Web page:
What we see now is, presumably, a rebuild using as much of the original stonework as possible, but how did they know what it looked like down to the finest details. Did the rebuild use original drawings (probably unlikely) or was there a real effort in the time leading up to the war to photograph everything from every angle in order to prepare for the worst?
I worked in the Preysingpalais in Munich for several years (Residenzstrasse 27, right behind the Feldherrnhalle). The stairwell is mentioned in several guidebooks as an example of Baroque artistry, we got tons of tourists viewing it and admiring it in whispers while its acousitcs are remarkable and it's well worth speaking up there. Anyway, it was completely rebuilt in 1963 following the original plans which had been stored away with other documents from the Staatsbibliothek. The real estate was bought up by a Swiss investor for a song and a half under the proviso that he had to rebuild the Palais as true to the original as possible, especially the facade and doorways had to remain unchanged.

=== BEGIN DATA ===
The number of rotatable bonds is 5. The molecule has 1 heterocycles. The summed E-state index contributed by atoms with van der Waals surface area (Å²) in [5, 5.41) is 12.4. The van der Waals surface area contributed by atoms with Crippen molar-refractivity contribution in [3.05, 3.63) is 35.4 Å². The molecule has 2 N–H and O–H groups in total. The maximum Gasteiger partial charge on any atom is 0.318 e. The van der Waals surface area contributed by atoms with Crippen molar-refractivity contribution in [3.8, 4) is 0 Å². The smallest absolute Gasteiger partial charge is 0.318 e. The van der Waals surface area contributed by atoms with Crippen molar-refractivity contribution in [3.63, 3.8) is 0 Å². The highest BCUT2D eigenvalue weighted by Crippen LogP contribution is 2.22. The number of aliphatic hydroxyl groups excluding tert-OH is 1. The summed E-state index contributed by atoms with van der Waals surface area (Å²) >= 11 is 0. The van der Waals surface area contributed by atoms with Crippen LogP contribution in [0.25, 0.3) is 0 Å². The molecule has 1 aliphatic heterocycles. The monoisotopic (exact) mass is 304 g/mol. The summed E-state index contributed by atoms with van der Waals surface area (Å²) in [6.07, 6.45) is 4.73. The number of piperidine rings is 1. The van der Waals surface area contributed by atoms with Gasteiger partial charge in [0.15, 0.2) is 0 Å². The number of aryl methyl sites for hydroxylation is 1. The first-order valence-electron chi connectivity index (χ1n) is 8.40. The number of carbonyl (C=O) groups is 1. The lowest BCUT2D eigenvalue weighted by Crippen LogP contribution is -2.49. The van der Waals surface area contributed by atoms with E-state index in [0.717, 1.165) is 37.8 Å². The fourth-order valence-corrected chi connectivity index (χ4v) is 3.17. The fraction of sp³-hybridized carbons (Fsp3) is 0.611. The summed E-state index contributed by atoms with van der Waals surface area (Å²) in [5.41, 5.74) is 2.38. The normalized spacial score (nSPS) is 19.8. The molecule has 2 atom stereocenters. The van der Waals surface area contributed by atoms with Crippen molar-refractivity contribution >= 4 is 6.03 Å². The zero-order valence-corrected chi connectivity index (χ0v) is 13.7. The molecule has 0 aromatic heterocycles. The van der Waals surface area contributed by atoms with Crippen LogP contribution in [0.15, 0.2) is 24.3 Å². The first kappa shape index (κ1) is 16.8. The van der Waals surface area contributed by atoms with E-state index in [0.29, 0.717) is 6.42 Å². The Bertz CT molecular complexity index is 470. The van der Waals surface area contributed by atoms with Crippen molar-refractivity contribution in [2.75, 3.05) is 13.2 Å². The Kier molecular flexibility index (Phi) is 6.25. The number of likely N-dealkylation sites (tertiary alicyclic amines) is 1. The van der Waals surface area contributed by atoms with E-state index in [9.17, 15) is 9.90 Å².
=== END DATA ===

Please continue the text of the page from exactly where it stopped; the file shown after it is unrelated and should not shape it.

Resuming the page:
Take a look at it next time you're wandering towards the Theatinerkirche; you really would think that it had survived the bombings while in reality it was 99% destroyed.
P.S. This is the spot in Residenzstrasse where cyclists and pedestrians tend to collide.